One Wedding Dress Cleaned and Pressed or $12 for $25 Worth of Dry-Cleaning Services from Total Care Cleaners

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In a Nutshell

Dry-cleaning team picks up garments at prearranged location and returns them cleaned and pressed; pickup and delivery are complimentary

The Fine Print

Expires 180 days after purchase. Limit 3 per person, may buy 2 more as gifts. Valid for pick up & delivery service - not valid in stores. Valid within the following service areas: Apple Valley, Burnsville, Eagan, Farmington, Hampton, Hastings, Inver Grove Heights, Lakeville, Lilydale, Mendota, Mendota Heights, Northfield, Prior Lake, Rosemount, Red Wing & Savage. Valid only for dry cleaning service - not valid for laundry shirts, leathers, or rugs. Must present voucher with order. Merchant is solely responsible to purchasers for the care and quality of the advertised goods and services.

Dry cleaning was inspired by chinchillas, the adorable rodents that are too stupid to realize they are "bathing" in dust. Get a spotless coat with this Groupon.

Choose Between Two Options

  • $12 for $25 worth of dry-cleaning services; this option is not valid for leathers, rugs, or laundry
  • $77 for one wedding dress cleaned and pressed (a $156.55 value)

Patrons place their clothes in a plastic bag or one of Total Care Cleaners’ biodegradable garment bags and arrange for pickup. From there, the Total Care Cleaners team comes to home on Tuesday and Friday, brings garments to one of two dry-cleaning locations, and returns wears cleaned and pressed. Pickup and delivery are complimentary; see a listing of the cleaners’ service areas.

There’s more to dry cleaning than your clothes disappearing, then reappearing clean. Gander at our guide for a description of what your garments are going through.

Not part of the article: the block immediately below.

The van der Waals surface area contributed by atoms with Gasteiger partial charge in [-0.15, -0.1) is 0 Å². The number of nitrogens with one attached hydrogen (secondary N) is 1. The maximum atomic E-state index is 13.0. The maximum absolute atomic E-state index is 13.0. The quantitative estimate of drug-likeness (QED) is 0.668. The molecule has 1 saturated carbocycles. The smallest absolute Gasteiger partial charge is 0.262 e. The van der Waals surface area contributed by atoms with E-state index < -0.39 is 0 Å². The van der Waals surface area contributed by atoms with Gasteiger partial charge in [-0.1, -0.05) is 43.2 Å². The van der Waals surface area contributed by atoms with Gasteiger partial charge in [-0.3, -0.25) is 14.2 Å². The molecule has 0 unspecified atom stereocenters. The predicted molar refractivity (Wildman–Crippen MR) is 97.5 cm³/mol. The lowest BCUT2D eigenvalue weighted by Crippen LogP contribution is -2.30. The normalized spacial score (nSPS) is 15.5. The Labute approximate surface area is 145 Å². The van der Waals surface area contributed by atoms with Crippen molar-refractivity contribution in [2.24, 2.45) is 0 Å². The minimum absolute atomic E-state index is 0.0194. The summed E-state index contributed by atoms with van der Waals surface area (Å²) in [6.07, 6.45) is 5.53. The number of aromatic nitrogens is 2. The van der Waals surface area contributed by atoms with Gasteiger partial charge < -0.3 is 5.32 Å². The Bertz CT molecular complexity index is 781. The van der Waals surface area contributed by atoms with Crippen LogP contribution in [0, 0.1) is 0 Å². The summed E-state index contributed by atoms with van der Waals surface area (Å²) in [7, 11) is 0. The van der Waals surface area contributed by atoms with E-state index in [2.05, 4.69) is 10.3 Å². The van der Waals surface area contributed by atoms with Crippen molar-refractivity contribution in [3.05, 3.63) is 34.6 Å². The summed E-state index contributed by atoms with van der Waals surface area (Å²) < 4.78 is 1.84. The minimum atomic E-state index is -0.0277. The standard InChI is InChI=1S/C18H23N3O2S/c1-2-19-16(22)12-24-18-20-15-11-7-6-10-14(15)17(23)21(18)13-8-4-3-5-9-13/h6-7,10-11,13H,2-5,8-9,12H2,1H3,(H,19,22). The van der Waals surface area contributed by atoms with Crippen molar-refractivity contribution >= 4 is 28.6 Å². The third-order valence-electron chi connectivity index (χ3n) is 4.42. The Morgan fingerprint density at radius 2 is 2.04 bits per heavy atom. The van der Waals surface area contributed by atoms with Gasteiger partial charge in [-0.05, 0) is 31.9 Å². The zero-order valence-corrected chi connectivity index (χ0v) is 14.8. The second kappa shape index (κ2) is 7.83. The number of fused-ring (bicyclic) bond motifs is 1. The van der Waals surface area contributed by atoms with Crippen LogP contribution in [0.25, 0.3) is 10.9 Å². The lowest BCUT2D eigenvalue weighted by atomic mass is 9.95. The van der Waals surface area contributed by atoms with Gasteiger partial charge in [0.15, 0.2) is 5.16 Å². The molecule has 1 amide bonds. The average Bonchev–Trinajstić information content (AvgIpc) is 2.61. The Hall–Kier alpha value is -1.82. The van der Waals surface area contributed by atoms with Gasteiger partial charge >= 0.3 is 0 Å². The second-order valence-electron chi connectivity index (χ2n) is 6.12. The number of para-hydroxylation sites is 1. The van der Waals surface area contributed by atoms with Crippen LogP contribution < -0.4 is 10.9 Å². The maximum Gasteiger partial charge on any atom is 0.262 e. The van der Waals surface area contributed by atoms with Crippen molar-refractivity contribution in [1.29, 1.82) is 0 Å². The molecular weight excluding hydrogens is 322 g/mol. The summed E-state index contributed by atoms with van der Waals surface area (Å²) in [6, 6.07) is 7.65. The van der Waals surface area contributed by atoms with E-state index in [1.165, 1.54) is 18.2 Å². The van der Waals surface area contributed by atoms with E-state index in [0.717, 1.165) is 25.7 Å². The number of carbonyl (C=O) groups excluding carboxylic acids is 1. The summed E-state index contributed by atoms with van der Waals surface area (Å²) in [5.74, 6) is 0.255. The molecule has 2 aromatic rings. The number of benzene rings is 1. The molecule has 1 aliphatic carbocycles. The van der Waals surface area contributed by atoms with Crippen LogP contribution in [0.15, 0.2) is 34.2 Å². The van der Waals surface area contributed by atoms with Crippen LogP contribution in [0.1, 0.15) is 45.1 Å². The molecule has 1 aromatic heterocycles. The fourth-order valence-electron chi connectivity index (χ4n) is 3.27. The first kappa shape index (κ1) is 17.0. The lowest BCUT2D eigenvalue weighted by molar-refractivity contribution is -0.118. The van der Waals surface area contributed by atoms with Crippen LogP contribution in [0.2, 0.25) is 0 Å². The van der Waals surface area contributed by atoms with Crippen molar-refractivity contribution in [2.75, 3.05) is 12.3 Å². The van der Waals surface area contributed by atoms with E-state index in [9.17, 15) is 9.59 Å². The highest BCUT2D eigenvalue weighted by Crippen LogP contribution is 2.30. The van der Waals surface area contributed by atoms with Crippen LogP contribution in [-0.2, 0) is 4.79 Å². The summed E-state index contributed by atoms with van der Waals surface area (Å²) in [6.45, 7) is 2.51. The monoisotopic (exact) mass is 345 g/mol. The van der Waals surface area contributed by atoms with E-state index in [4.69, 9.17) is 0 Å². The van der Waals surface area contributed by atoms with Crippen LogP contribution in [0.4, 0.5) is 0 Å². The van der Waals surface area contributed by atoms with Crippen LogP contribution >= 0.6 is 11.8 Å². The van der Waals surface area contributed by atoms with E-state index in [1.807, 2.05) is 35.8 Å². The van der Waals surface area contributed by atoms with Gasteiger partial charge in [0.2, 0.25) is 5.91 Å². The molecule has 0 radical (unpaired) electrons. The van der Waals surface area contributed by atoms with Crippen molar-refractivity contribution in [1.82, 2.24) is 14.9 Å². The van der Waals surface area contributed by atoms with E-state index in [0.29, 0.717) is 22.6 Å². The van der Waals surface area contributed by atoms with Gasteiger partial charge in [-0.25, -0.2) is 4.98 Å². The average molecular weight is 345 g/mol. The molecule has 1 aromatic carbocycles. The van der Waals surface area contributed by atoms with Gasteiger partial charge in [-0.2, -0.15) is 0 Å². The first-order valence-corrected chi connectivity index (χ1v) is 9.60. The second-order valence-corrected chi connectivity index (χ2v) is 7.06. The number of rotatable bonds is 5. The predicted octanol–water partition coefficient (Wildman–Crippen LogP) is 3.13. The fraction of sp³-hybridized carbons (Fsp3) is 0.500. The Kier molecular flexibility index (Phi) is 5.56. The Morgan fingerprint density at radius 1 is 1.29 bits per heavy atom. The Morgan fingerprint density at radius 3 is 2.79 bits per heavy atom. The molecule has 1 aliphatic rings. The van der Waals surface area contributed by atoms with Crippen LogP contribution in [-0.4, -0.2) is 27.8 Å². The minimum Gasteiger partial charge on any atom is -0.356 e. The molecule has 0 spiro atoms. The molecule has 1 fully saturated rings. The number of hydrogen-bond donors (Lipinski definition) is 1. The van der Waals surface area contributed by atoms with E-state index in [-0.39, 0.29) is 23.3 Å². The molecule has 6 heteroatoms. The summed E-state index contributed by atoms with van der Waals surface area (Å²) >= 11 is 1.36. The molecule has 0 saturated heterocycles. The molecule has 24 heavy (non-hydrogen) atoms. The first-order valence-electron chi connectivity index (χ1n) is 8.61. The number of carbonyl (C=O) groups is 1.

Dry Cleaning: The Unstained Truth

Dry cleaning might not use water, but it does involve liquid. More specifically, it requires a chemical solvent—historically a clear liquid called perchlorethylene, though some cleaners now use carbon dioxide to reduce their impact on the environment. The process itself is fairly straightforward: soiled clothes are loaded into a machine similar to a typical washer, then doused with the solvent and spun. A continual filtration system keeps grime from being redeposited on the fabric, and after the spin, the clothes are dried with warm air before they are removed, ironed, and returned to their owners.

The discovery of dry cleaning was, naturally, triggered by a spill. As the story goes, in 1855 dye-works owner Jean Baptiste Jolly noticed that his tablecloth appeared cleaner after a maid accidentally spilled the contents of a kerosene lamp on it. Jolly was inspired to market a similar cleaning product. Since his new process did not use water, he exercised creative license and called it “dry cleaning.” The details of the story remain somewhat apocryphal, but there’s no questioning that the in the mid-19th century, Jolly-Belin firm opened a commercial operation in Paris that is widely credited as the earliest application of dry-cleaning technology.

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